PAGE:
Towards a model of well-being in the English department

Reading Time: 4 minutes In September I take a step up to lead the department in which I’ve been second for two years. From.

Reading Time: 4 minutes

In September I take a step up to lead the department in which I’ve been second for two years. From personal experience and looking at the year ahead, one of my major areas of focus will be staff well-being. We have increased responsibilities, shrinking budgets, higher expectations and a highly pressurised timetable which includes a lot less planning time. It’s essential to take what steps we can to make the department an enjoyable place to work. Schools aren’t (take a deep breath!) only for the students. Happy, balanced and enjoyable work lives enable staff to do better jobs, no matter where they are employed. So, some things we’re doing / will be doing in September to make our jobs a little easier. Many of these have had their origins in #teamenglish on twitter, especially @xris32, @TLPMsF and @FKRitson among others.

  1. Cover lessons can use the 250 word challenges

We’re supposed to fill in a cover form; I’ll prepopulate one as far as possible and email all staff, so all they need do is fill in their class code and email to our cover staff. These 250 word challenges are set up on a blog with pre=set dates so one is released every Sunday evening, meaning there’s always something fresh to write about.

  1. Encouraging creative writing

Alongside the 250 word challenges, this year I’ve created a series of writing lessons using resources including Back to Creative Writing School (Bridget Whelan). The Creative Writing Coursebook (Julia Bell and Paul Magrs) and various exercises I’ve done in the many years I’ve been attending creative writing workshops! These are available on the VLE, with suggested timings and peer assessment, for staff to use as they wish.

As Creative Writing is 25% of the two GCSEs students will sit, I’ve made it clear I’m definitely going to spend more time doing it. As well as embedding writing alongside analytical work, I intend to spend at least one lesson a fortnight on writing, if not more. Most of our department find these sorts of lessons enjoyable to plan and teach – while the planning is done for them if they wish, it also takes the pressure off in terms of marking.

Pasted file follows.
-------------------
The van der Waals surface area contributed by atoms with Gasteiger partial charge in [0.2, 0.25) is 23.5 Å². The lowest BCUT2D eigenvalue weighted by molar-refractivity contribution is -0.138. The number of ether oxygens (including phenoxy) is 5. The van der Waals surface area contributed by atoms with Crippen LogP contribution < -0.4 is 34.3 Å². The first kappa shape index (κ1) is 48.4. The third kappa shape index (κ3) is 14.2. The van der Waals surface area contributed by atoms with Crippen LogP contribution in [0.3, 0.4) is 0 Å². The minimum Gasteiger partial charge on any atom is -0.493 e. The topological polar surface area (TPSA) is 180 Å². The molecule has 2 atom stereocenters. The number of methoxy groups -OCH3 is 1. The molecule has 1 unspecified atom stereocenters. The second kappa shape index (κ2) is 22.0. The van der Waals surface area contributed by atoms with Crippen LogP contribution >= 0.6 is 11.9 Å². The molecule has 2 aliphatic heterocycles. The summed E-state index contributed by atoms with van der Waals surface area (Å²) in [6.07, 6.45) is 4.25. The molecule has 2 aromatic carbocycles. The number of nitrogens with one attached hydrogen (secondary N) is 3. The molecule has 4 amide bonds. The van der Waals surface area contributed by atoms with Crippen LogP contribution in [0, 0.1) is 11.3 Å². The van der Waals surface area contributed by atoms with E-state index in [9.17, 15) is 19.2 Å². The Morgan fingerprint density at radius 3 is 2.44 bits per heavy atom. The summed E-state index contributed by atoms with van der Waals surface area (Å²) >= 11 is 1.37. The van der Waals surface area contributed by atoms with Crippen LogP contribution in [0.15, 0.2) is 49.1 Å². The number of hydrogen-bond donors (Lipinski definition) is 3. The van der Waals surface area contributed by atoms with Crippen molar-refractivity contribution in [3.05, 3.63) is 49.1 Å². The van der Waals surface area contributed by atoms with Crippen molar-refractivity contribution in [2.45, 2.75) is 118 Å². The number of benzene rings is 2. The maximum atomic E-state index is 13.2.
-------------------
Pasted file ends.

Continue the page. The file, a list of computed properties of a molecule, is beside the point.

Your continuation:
1. Changing assessments.

We’re ditching the year 7 baseline assessment. We’re judged on the incoming KS2 data, and will have to work with it. End of year assessments will be broadly GCSE style, in terms of the question formatting, but with supportive language to make explicit links with what they’ve been taught. We don’t teach the GCSE questions explicitly but do, as part of normal analytical work, explore language, structure and evaluation.

At least one set of mock exams will be externally marked. We won’t do all four – it’s not necessary. I’ll probably blog about my feelings on this another time!

Our school feedback and assessment policy is already pretty hands-off, which I want to keep. I would like to do more moderation in faculty training sessions which might mean having to rejig some things and shuffling around data entry sessions – but would be, I think, welcome and meaningful. Teachers will have to provide feedback to students, but I’ll be circulating whole-class feedback sheets as a model, having dedicated feedback lessons and live marking in class. Nothing staggeringly new, but all I think helpful in managing workload outside school hours.

  1. Calendar for the term ahead

Providing a one-page reference of all school events at the beginning of the term. It helps to plan out workload, and makes people a bit more comfortable when they know what’s coming up. Easier to have on one sheet than in several different places, which it is at the moment.

  1. Saying no.

I don’t really like doing this – which is as much my drive to please and perfectionism, but I’ve had to control my perfectionism in other areas since starting to teach so I’ll just have to be braver and say that we don’t have the capacity for everything we would like to do. The tricky balance will be saying no firmly but explicitly, while also making sure that opportunities aren’t denied by not asking. I’ve found sometimes saying no to one thing means people don’t ask for something later, which is not ideal.

I don’t think these ideas are  ground-breaking, but they’re not currently in use at my school and hopefully will make a big difference.

What do you think?

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